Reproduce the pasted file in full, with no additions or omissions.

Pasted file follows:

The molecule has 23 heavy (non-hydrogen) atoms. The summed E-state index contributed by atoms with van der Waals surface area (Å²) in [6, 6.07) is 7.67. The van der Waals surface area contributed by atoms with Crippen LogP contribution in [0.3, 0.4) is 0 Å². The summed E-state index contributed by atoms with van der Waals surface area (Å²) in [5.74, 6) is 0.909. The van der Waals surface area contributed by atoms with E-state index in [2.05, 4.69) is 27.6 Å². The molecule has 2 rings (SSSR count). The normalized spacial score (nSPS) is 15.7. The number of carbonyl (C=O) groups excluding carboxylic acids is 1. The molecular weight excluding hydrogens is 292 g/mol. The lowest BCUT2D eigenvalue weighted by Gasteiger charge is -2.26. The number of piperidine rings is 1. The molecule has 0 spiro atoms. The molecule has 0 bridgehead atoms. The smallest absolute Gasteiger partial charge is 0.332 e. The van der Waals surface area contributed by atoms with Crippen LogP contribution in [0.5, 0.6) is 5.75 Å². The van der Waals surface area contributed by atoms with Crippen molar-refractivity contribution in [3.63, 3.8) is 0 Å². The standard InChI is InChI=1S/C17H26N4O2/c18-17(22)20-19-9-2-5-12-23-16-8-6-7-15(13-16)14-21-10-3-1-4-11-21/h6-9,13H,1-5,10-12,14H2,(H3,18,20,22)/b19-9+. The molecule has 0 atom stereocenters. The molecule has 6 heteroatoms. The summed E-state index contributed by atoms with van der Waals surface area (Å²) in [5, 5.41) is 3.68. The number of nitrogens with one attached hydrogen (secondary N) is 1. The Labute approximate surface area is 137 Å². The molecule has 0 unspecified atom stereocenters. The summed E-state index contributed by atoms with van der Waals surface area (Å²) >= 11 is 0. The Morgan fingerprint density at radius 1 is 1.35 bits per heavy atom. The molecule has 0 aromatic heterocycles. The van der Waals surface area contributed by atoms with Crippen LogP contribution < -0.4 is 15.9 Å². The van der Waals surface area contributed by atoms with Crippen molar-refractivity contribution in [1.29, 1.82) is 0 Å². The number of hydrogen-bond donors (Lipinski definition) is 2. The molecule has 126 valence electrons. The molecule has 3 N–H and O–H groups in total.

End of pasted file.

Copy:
The molecule has 23 heavy (non-hydrogen) atoms. The summed E-state index contributed by atoms with van der Waals surface area (Å²) in [6, 6.07) is 7.67. The van der Waals surface area contributed by atoms with Crippen LogP contribution in [0.3, 0.4) is 0 Å². The summed E-state index contributed by atoms with van der Waals surface area (Å²) in [5.74, 6) is 0.909. The van der Waals surface area contributed by atoms with E-state index in [2.05, 4.69) is 27.6 Å². The molecule has 2 rings (SSSR count). The normalized spacial score (nSPS) is 15.7. The number of carbonyl (C=O) groups excluding carboxylic acids is 1. The molecular weight excluding hydrogens is 292 g/mol. The lowest BCUT2D eigenvalue weighted by Gasteiger charge is -2.26. The number of piperidine rings is 1. The molecule has 0 spiro atoms. The molecule has 0 bridgehead atoms. The smallest absolute Gasteiger partial charge is 0.332 e. The van der Waals surface area contributed by atoms with Crippen LogP contribution in [0.5, 0.6) is 5.75 Å². The van der Waals surface area contributed by atoms with Crippen molar-refractivity contribution in [3.63, 3.8) is 0 Å². The standard InChI is InChI=1S/C17H26N4O2/c18-17(22)20-19-9-2-5-12-23-16-8-6-7-15(13-16)14-21-10-3-1-4-11-21/h6-9,13H,1-5,10-12,14H2,(H3,18,20,22)/b19-9+. The molecule has 0 atom stereocenters. The molecule has 6 heteroatoms. The summed E-state index contributed by atoms with van der Waals surface area (Å²) in [5, 5.41) is 3.68. The number of nitrogens with one attached hydrogen (secondary N) is 1. The Labute approximate surface area is 137 Å². The molecule has 0 unspecified atom stereocenters. The summed E-state index contributed by atoms with van der Waals surface area (Å²) >= 11 is 0. The Morgan fingerprint density at radius 1 is 1.35 bits per heavy atom. The molecule has 0 aromatic heterocycles. The van der Waals surface area contributed by atoms with Crippen LogP contribution < -0.4 is 15.9 Å². The van der Waals surface area contributed by atoms with Crippen molar-refractivity contribution in [1.29, 1.82) is 0 Å². The number of hydrogen-bond donors (Lipinski definition) is 2. The molecule has 126 valence electrons. The molecule has 3 N–H and O–H groups in total.